For those of you not familiar with Citus—Citus is an extension to PostgreSQL that transforms Postgres into a distributed database. We make Citus available as open source (star us on GitHub!), as enterprise software you can run anywhere, and as a fully-managed database as a service.

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Craig Kerstiens
By Craig Kerstiens
October 31, 2018

Materialized views vs. Rollup tables in Postgres

Materialized views were a long awaited feature within Postgres for a number of years. They finally arrived in Postgres 9.3, though at the time were limited. In Postgres 9.3 when you refreshed materialized views it would hold a lock on the table while they were being refreshed. If your workload was extremely business hours based this could work, but if you were powering something to end-users this was a deal breaker. In Postgres 9.4 we saw Postgres achieve the ability to refresh materialized views concurrently. With this we now have fully baked materialized view support, but even still we’ve seen they may not always be the right approach.

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Ozgun Erdogan
By Ozgun Erdogan
October 24, 2018

Why Citus Data is donating 1% equity to PostgreSQL organizations

Today, we’re excited to announce that we have donated 1% of Citus Data’s stock to the non-profit PostgreSQL organizations in the US and Europe. The United States PostgreSQL Association (PgUS) has received this stock grant. PgUS will work with PostgreSQL Europe to support the growth, education, and future innovation of Postgres both in the US and Europe.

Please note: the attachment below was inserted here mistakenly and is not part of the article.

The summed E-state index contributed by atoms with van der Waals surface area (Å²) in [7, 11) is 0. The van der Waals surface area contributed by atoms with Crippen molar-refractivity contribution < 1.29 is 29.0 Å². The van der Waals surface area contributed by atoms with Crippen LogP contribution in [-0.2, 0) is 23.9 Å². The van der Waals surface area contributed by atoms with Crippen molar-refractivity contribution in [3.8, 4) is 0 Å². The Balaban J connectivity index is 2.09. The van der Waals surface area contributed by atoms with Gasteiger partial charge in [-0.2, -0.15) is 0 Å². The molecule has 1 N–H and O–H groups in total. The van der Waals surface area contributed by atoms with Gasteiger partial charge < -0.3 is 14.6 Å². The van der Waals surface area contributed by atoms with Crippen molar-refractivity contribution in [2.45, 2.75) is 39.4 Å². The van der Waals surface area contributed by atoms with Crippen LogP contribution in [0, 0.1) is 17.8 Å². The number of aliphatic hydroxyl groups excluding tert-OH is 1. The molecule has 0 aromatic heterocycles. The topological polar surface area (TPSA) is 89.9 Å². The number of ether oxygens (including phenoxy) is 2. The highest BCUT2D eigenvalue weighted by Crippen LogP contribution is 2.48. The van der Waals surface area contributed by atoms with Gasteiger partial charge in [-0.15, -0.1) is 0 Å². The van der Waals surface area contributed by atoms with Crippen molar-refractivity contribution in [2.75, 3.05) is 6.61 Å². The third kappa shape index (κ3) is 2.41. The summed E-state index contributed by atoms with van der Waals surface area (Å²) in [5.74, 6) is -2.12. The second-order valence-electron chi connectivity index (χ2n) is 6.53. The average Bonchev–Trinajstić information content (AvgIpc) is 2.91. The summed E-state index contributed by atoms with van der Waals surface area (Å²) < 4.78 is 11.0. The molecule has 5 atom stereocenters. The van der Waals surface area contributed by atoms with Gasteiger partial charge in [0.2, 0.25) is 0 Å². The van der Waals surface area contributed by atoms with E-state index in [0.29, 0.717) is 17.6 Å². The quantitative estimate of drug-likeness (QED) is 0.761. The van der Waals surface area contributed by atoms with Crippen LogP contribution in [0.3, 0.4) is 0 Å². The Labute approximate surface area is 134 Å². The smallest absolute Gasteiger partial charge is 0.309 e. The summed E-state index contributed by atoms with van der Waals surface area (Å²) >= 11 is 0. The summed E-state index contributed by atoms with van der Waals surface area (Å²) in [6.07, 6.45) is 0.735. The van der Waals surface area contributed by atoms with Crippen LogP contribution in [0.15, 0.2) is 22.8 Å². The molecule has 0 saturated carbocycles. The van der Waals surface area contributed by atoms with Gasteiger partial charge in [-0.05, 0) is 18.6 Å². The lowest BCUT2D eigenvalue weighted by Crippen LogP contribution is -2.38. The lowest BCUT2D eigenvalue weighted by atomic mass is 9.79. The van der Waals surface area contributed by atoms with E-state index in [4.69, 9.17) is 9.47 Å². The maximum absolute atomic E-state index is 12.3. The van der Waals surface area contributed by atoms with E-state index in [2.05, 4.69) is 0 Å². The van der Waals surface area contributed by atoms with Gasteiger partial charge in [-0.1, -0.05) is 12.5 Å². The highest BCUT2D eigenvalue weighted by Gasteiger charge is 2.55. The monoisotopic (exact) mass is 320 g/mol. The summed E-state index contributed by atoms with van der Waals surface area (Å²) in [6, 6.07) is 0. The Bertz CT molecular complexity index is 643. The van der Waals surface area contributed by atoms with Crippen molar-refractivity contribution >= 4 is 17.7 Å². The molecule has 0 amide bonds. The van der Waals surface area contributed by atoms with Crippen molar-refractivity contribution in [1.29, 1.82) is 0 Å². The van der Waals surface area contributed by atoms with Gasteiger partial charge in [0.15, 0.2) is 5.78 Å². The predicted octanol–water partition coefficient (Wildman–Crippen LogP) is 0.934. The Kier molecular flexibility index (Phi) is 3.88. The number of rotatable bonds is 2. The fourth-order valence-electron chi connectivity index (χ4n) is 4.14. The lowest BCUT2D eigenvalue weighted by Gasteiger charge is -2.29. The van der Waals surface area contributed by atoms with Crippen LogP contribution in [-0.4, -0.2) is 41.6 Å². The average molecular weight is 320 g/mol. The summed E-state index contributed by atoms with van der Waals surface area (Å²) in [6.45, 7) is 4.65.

To our knowledge, this is the first time a company has donated 1% of its equity to support the mission of an open source foundation.

To coincide with this donation, we’re also joining the Pledge 1% movement, alongside well-known technology organizations such as Atlassian, Twilio, Box, and more.

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Craig Kerstiens
By Craig Kerstiens
October 17, 2018

Commenting your Postgres database

At Citus whether it’s looking at our own data or helping a customer debug a query I end up writing a lot of SQL. When I do write SQL I do my best to make sure it’s readable in case others need to come along and understand or modify, but admittedly I do have some bad habits from time to time such as using implicit joins. Regardless of my bad habits I still try to make my SQL and database as easy to understand for someone not already familiar with it. One of the biggest tools for that is comments.

Even early on in learning to program we take advantage of comments to explain and describe what our code is doing, even in times when it seems obvious. I see this less commonly in SQL and databases, which is a shame because data is just as valuable so making it easier to reason and work with seems logical. Postgres has a few great mechanisms you can start leveraging when it comes to commenting so you can better document things.

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Gary Sahota
By Gary Sahota
September 27, 2018

Fun with SQL: Unions in Postgres

Before joining the Citus Data team to work on the Postgres extension that transforms Postgres into a distributed database, I checked out the Citus Data blog to learn a bit more. And found all sorts of material for Postgres beginners as well as power users, with one of my favorites being the “Fun with SQL” series. After I joined, I jumped at the chance to write a Fun with SQL post, and the only question was what to write about. I chose unions.

In SQL, the UNION and UNION ALL operators help take multiple tables and combine the results into a single table of all matching columns. This operator is extremely useful if you want the results to come back as a single set of records.